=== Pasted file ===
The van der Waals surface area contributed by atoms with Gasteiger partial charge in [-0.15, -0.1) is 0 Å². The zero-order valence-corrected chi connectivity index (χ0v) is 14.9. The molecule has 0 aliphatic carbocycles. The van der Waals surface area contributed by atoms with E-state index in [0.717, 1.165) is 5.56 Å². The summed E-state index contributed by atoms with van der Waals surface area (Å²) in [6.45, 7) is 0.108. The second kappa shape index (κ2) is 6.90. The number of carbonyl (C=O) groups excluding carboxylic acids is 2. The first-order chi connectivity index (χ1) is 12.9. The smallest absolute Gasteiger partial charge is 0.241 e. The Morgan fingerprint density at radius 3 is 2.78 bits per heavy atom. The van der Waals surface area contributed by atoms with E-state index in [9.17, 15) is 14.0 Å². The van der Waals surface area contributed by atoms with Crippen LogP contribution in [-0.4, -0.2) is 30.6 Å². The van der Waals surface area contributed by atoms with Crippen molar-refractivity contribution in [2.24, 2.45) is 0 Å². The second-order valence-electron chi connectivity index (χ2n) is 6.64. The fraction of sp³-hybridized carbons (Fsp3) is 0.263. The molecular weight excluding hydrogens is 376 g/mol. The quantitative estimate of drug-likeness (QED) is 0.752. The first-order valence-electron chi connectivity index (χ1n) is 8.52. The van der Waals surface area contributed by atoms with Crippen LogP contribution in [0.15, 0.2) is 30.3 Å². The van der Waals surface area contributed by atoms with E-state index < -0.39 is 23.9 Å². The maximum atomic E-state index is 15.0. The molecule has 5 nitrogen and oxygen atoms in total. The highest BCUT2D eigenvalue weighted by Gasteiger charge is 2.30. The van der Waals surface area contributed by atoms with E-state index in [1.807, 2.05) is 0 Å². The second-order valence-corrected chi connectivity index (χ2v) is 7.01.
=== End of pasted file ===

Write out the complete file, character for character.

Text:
The van der Waals surface area contributed by atoms with Gasteiger partial charge in [-0.15, -0.1) is 0 Å². The zero-order valence-corrected chi connectivity index (χ0v) is 14.9. The molecule has 0 aliphatic carbocycles. The van der Waals surface area contributed by atoms with E-state index in [0.717, 1.165) is 5.56 Å². The summed E-state index contributed by atoms with van der Waals surface area (Å²) in [6.45, 7) is 0.108. The second kappa shape index (κ2) is 6.90. The number of carbonyl (C=O) groups excluding carboxylic acids is 2. The first-order chi connectivity index (χ1) is 12.9. The smallest absolute Gasteiger partial charge is 0.241 e. The Morgan fingerprint density at radius 3 is 2.78 bits per heavy atom. The van der Waals surface area contributed by atoms with E-state index in [9.17, 15) is 14.0 Å². The van der Waals surface area contributed by atoms with Crippen LogP contribution in [-0.4, -0.2) is 30.6 Å². The van der Waals surface area contributed by atoms with Crippen molar-refractivity contribution in [2.24, 2.45) is 0 Å². The second-order valence-electron chi connectivity index (χ2n) is 6.64. The fraction of sp³-hybridized carbons (Fsp3) is 0.263. The molecular weight excluding hydrogens is 376 g/mol. The quantitative estimate of drug-likeness (QED) is 0.752. The first-order valence-electron chi connectivity index (χ1n) is 8.52. The van der Waals surface area contributed by atoms with Crippen LogP contribution in [0.15, 0.2) is 30.3 Å². The van der Waals surface area contributed by atoms with E-state index < -0.39 is 23.9 Å². The maximum atomic E-state index is 15.0. The molecule has 5 nitrogen and oxygen atoms in total. The highest BCUT2D eigenvalue weighted by Gasteiger charge is 2.30. The van der Waals surface area contributed by atoms with E-state index in [1.807, 2.05) is 0 Å². The second-order valence-corrected chi connectivity index (χ2v) is 7.01.